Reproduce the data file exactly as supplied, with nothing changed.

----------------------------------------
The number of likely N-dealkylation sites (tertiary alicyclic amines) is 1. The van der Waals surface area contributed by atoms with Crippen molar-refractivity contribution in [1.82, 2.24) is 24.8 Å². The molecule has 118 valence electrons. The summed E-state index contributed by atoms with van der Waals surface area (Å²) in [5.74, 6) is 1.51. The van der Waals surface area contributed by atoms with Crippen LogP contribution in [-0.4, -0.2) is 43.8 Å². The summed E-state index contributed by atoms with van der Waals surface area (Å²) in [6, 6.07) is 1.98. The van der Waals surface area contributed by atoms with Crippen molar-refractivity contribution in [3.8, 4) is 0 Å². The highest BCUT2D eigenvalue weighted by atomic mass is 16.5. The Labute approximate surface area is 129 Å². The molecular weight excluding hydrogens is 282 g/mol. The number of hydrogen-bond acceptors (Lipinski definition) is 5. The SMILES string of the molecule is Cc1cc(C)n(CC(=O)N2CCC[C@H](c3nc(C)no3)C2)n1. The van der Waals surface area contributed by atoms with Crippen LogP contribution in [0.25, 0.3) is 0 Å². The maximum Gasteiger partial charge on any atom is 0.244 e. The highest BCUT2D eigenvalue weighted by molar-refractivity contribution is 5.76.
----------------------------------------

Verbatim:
The number of likely N-dealkylation sites (tertiary alicyclic amines) is 1. The van der Waals surface area contributed by atoms with Crippen molar-refractivity contribution in [1.82, 2.24) is 24.8 Å². The molecule has 118 valence electrons. The summed E-state index contributed by atoms with van der Waals surface area (Å²) in [5.74, 6) is 1.51. The van der Waals surface area contributed by atoms with Crippen LogP contribution in [-0.4, -0.2) is 43.8 Å². The summed E-state index contributed by atoms with van der Waals surface area (Å²) in [6, 6.07) is 1.98. The van der Waals surface area contributed by atoms with Crippen molar-refractivity contribution in [3.8, 4) is 0 Å². The highest BCUT2D eigenvalue weighted by atomic mass is 16.5. The Labute approximate surface area is 129 Å². The molecular weight excluding hydrogens is 282 g/mol. The number of hydrogen-bond acceptors (Lipinski definition) is 5. The SMILES string of the molecule is Cc1cc(C)n(CC(=O)N2CCC[C@H](c3nc(C)no3)C2)n1. The van der Waals surface area contributed by atoms with Crippen LogP contribution in [0.25, 0.3) is 0 Å². The maximum Gasteiger partial charge on any atom is 0.244 e. The highest BCUT2D eigenvalue weighted by molar-refractivity contribution is 5.76.